It turns out that halfway clever phishing attacks really, really work

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tl:dr: Check the address bar when you click on a link Make sure it starts with 'https://" (in green, with a lock icon)

Something’s wrong if you see “data:text/” at the start, rather than a secure URL

It’s an interesting trick the hackers use to hide the address bar and to fool us into thinking that we’re going to a good address rather than the bad one they supplied.


Gmail has 2 factor authentication. So if you are setup correctly the attacker will generate a bunch of codes texted to your phone because google doesn’t let someone log into your account from a new computer without the code.

Or… you know I guess someone who is to lazy to setup the security that protects them against this type of attack is the same kind of person that would fall for the attack to begin with… YMMV.


Surprise, i don’t email with anyone. I think i’m safe


Don’t hire an assistant who will forward these attacks to you.


I wrote a “conversation starter” on a time sharing system back in the early 70s. It was like the cookie monster that asked for a cookie. If you left your terminal unattended someone would start this up and after a bit it would print out a message that looked like an instant message from one of the other users on the system. It was usually something like, “Thanks for the help.” or “What’s the command to …?” The kind of stuff people would tend to answer, even from a slightly unexpected source. I never expected to use it in the wild, but some friends of mine did and said it was surprisingly effective.


2-factor auth + autofill password manager (also with 2-factor auth), means you get to mostly dodge these. :wink:


It’s automated, the botnet AI these days is scary good.

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If I’m reading an email in gmail and there is an attachment that sends me to a link where I need to sign into gmail… I’d immediately be all WTF?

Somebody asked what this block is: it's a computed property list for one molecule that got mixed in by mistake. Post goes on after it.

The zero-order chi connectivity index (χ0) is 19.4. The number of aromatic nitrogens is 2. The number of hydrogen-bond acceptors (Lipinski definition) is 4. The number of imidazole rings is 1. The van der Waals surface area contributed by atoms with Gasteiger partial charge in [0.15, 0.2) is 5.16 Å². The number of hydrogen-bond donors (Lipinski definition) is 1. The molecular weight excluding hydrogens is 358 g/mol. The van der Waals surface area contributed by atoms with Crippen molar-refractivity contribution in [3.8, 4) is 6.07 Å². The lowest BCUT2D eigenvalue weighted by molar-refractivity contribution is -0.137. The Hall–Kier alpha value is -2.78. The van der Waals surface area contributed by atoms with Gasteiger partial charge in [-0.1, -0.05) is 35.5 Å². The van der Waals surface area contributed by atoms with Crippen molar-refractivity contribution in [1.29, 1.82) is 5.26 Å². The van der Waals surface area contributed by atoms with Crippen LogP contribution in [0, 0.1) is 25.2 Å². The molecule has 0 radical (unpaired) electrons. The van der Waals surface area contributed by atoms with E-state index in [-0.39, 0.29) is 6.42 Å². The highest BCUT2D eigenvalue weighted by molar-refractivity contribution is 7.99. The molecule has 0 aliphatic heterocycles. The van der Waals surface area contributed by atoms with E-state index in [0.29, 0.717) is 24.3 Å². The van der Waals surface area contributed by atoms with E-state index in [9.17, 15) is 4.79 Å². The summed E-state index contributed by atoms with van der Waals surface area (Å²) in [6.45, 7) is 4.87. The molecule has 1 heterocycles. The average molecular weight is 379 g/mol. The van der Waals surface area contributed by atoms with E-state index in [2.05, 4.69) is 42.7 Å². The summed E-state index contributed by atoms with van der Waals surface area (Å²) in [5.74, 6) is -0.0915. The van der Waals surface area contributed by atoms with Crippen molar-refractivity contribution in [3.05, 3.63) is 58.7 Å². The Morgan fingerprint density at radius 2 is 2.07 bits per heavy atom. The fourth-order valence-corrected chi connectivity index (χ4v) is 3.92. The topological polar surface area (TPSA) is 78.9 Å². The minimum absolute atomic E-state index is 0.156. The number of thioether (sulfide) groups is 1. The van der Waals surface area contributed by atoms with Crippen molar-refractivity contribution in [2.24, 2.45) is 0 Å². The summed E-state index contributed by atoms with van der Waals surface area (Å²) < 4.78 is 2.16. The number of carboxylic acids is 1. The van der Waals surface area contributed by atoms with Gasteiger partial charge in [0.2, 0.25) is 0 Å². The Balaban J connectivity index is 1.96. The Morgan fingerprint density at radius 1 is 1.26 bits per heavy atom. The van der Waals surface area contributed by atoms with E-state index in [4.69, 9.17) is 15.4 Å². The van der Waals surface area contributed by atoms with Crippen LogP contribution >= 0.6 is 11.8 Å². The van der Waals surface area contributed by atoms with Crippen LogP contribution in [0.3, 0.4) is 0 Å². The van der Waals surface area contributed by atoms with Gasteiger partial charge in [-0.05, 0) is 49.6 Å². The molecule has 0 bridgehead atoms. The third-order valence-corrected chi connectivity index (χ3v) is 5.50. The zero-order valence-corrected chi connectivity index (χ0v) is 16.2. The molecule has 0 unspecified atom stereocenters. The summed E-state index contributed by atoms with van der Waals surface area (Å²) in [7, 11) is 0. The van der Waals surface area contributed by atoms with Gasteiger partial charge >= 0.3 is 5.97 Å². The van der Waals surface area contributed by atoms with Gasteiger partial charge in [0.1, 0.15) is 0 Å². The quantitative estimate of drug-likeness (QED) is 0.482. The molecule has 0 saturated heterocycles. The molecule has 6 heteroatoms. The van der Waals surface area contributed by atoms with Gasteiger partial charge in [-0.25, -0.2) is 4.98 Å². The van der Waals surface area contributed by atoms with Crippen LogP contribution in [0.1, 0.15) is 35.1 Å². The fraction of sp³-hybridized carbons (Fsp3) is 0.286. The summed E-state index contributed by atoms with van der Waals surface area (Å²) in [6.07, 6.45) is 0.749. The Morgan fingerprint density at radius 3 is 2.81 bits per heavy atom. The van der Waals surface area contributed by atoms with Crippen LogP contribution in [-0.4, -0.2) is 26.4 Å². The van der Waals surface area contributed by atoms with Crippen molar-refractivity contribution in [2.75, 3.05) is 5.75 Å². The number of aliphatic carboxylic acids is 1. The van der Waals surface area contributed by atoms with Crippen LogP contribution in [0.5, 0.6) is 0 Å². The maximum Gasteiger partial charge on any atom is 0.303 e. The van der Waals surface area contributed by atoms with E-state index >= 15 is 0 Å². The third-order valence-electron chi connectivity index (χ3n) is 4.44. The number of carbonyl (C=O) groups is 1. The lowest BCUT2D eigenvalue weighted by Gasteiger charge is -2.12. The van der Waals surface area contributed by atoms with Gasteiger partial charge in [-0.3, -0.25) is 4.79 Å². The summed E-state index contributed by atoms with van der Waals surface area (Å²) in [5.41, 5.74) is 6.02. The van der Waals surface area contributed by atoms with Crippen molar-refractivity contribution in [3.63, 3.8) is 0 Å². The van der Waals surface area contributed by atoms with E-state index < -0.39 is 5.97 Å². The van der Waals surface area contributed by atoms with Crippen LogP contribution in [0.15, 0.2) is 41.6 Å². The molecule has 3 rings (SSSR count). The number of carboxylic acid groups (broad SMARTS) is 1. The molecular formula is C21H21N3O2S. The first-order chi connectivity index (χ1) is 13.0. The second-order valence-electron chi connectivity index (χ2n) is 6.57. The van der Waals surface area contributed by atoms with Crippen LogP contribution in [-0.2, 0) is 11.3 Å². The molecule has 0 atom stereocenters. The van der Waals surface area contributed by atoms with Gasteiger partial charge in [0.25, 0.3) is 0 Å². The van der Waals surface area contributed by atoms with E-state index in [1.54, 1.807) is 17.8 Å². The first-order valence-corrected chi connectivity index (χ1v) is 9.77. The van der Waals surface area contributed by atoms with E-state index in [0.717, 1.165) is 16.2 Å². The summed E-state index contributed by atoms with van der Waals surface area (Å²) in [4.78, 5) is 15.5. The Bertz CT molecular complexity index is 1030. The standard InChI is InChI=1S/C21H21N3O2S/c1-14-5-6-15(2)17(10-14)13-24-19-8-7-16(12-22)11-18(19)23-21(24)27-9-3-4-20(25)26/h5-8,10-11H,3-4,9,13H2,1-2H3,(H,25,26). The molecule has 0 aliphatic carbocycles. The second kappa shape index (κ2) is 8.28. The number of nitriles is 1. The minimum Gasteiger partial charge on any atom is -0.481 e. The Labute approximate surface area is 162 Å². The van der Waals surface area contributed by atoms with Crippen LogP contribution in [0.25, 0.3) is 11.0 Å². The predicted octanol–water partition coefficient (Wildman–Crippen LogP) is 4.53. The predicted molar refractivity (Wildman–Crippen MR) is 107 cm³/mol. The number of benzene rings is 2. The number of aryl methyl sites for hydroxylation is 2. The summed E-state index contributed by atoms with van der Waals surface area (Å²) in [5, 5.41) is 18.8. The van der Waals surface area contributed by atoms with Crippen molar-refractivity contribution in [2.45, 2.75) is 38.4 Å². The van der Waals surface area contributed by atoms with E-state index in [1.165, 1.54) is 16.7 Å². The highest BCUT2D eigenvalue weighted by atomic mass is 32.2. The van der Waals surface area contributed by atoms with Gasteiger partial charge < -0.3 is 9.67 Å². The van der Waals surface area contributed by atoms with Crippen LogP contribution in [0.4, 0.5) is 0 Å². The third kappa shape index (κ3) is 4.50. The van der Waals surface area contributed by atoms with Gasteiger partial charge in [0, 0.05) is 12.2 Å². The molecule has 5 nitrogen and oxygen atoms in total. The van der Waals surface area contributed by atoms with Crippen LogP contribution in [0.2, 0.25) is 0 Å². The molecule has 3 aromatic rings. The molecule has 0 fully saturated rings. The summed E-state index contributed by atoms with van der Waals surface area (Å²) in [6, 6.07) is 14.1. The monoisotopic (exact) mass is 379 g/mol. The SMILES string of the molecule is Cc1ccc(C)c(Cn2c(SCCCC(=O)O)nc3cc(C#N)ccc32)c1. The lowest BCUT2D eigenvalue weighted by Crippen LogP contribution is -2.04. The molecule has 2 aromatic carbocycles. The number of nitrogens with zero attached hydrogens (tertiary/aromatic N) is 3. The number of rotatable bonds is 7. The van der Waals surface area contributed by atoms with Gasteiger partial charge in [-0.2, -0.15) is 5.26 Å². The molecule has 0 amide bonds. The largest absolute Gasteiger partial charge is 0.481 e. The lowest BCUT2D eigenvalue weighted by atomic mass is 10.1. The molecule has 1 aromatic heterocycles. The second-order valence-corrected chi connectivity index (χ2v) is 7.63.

I use iCloud password management and I think it keys off of the url’s domain. I’m hoping this mechanism cannot be fooled. Except… Apple.


Okay, I’m going to have to re-think my entire security model.


The phone-based 2 factor is better than nothing; in that any given code is only good for 60 seconds or so; but if you are tricked into trying to log into a phishing page, the attacker gets your password and your code, and can pass them through to authenticate. They may not bother, depending on what the percentage of users who bother is; but cryptographic fobs are where it’s at.

Trying to email some people to warn them about these phishing attacks, but I’m having trouble entering my login info… can’t click into the email address box:


That’s easy to solve, let me help you. Can you give me your network IP and router password? I just need to check your internets, nothing nefarious here.[/s]


Nothing to stop the phisher throwing up page with https.

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Just being asked to log in would make me immediately suspicious. I mean, I was just logged in reading my email. Why is this here?

Or am I misunderstanding the mechanism?

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My friends have long since learned to ignore any emails I send out with the subject line, “Have a look at this, it really shows how wrong you were”


Some of us access g-mail through non-web clients (Apple Mail in my case).
Still, if i got one of these, i’d open up another window and open g-mail there to see whether i got automatically signed in as expected, showing the scam to be what it is.

Sure, but you need to do that every time, without fail. And not just you, but everyone has to do it every time.

When you’re tired, hungry, distracted, drunk, stoned, watching TV, working to a tight deadline, dealing with a migrane, being harassed by the kids to play or the dog wanting to go for a walk.



I leave gmail open continuously in a browser tab while I’m working. Every once in a while (days apart) it logs itself out, and goes back to the login display. That behavior is sucker bait for credential stealing. So yeah, I like the two factor check a lot.


The 2FA Google uses also sets up “primary” accounts that, when you sign in to a new device, prompts the existing ones as a “so, did you actually do that?” and you can say yes or no.

Most people don’t like this level of “annoyance.” I don’t like the idea of accounts becoming compromised.